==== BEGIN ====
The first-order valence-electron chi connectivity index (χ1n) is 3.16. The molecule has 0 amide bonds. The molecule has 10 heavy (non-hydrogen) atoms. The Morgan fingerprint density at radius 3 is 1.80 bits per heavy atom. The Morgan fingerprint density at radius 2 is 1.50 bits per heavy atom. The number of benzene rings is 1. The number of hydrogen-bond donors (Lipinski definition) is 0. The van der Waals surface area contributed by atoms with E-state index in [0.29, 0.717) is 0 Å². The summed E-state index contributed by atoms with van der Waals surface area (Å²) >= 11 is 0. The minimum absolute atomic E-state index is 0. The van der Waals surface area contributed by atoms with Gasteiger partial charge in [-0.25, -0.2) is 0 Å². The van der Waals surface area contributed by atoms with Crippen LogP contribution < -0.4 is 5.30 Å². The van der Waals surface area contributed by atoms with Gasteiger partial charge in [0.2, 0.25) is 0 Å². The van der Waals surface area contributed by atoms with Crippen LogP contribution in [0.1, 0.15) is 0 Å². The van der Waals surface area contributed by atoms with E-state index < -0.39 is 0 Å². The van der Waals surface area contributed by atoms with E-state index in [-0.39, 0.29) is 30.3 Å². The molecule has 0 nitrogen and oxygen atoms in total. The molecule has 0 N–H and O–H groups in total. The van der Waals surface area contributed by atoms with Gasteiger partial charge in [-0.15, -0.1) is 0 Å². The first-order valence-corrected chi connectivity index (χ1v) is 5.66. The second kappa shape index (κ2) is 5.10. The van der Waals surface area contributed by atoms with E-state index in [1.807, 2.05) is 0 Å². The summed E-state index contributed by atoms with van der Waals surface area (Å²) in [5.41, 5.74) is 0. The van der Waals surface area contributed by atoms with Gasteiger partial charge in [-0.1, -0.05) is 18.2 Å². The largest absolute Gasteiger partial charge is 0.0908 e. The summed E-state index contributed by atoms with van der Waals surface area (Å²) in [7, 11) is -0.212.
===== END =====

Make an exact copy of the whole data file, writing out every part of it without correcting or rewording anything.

The first-order valence-electron chi connectivity index (χ1n) is 3.16. The molecule has 0 amide bonds. The molecule has 10 heavy (non-hydrogen) atoms. The Morgan fingerprint density at radius 3 is 1.80 bits per heavy atom. The Morgan fingerprint density at radius 2 is 1.50 bits per heavy atom. The number of benzene rings is 1. The number of hydrogen-bond donors (Lipinski definition) is 0. The van der Waals surface area contributed by atoms with E-state index in [0.29, 0.717) is 0 Å². The summed E-state index contributed by atoms with van der Waals surface area (Å²) >= 11 is 0. The minimum absolute atomic E-state index is 0. The van der Waals surface area contributed by atoms with Gasteiger partial charge in [-0.25, -0.2) is 0 Å². The van der Waals surface area contributed by atoms with Crippen LogP contribution < -0.4 is 5.30 Å². The van der Waals surface area contributed by atoms with Gasteiger partial charge in [0.2, 0.25) is 0 Å². The van der Waals surface area contributed by atoms with Crippen LogP contribution in [0.1, 0.15) is 0 Å². The van der Waals surface area contributed by atoms with E-state index < -0.39 is 0 Å². The van der Waals surface area contributed by atoms with E-state index in [-0.39, 0.29) is 30.3 Å². The molecule has 0 nitrogen and oxygen atoms in total. The molecule has 0 N–H and O–H groups in total. The van der Waals surface area contributed by atoms with Gasteiger partial charge in [-0.15, -0.1) is 0 Å². The first-order valence-corrected chi connectivity index (χ1v) is 5.66. The second kappa shape index (κ2) is 5.10. The van der Waals surface area contributed by atoms with E-state index in [1.807, 2.05) is 0 Å². The summed E-state index contributed by atoms with van der Waals surface area (Å²) in [5.41, 5.74) is 0. The van der Waals surface area contributed by atoms with Gasteiger partial charge in [-0.1, -0.05) is 18.2 Å². The largest absolute Gasteiger partial charge is 0.0908 e. The summed E-state index contributed by atoms with van der Waals surface area (Å²) in [7, 11) is -0.212.